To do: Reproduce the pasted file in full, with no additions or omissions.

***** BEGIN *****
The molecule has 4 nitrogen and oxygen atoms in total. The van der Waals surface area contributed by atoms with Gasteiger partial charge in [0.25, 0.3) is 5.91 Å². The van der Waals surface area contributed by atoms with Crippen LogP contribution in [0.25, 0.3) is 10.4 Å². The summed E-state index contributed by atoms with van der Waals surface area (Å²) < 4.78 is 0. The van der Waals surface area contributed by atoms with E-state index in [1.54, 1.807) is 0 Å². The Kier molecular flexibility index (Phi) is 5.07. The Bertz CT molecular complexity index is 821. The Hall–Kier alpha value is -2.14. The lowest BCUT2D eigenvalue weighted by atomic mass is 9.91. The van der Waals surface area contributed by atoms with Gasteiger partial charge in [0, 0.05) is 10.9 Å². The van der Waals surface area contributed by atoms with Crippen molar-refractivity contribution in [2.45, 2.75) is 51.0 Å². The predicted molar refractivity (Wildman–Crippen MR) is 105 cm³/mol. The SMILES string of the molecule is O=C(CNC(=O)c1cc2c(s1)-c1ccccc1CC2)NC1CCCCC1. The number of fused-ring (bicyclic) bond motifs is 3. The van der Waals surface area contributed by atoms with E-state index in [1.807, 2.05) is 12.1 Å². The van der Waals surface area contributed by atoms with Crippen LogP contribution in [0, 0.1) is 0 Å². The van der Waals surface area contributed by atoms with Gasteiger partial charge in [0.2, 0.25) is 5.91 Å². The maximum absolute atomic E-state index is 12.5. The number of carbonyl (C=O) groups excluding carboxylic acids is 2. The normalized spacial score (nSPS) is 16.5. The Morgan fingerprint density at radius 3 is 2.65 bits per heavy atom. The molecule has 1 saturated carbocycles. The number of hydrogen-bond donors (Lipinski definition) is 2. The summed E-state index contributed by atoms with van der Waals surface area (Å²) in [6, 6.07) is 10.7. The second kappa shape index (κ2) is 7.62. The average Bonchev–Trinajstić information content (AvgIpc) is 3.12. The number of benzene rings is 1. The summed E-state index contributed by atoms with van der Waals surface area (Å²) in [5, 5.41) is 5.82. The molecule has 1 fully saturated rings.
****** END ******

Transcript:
The molecule has 4 nitrogen and oxygen atoms in total. The van der Waals surface area contributed by atoms with Gasteiger partial charge in [0.25, 0.3) is 5.91 Å². The van der Waals surface area contributed by atoms with Crippen LogP contribution in [0.25, 0.3) is 10.4 Å². The summed E-state index contributed by atoms with van der Waals surface area (Å²) < 4.78 is 0. The van der Waals surface area contributed by atoms with E-state index in [1.54, 1.807) is 0 Å². The Kier molecular flexibility index (Phi) is 5.07. The Bertz CT molecular complexity index is 821. The Hall–Kier alpha value is -2.14. The lowest BCUT2D eigenvalue weighted by atomic mass is 9.91. The van der Waals surface area contributed by atoms with Gasteiger partial charge in [0, 0.05) is 10.9 Å². The van der Waals surface area contributed by atoms with Crippen molar-refractivity contribution in [2.45, 2.75) is 51.0 Å². The predicted molar refractivity (Wildman–Crippen MR) is 105 cm³/mol. The SMILES string of the molecule is O=C(CNC(=O)c1cc2c(s1)-c1ccccc1CC2)NC1CCCCC1. The number of fused-ring (bicyclic) bond motifs is 3. The van der Waals surface area contributed by atoms with E-state index in [1.807, 2.05) is 12.1 Å². The van der Waals surface area contributed by atoms with Crippen LogP contribution in [0, 0.1) is 0 Å². The van der Waals surface area contributed by atoms with Gasteiger partial charge in [0.2, 0.25) is 5.91 Å². The maximum absolute atomic E-state index is 12.5. The number of carbonyl (C=O) groups excluding carboxylic acids is 2. The normalized spacial score (nSPS) is 16.5. The Morgan fingerprint density at radius 3 is 2.65 bits per heavy atom. The molecule has 1 saturated carbocycles. The number of hydrogen-bond donors (Lipinski definition) is 2. The summed E-state index contributed by atoms with van der Waals surface area (Å²) in [6, 6.07) is 10.7. The second kappa shape index (κ2) is 7.62. The average Bonchev–Trinajstić information content (AvgIpc) is 3.12. The number of benzene rings is 1. The summed E-state index contributed by atoms with van der Waals surface area (Å²) in [5, 5.41) is 5.82. The molecule has 1 fully saturated rings.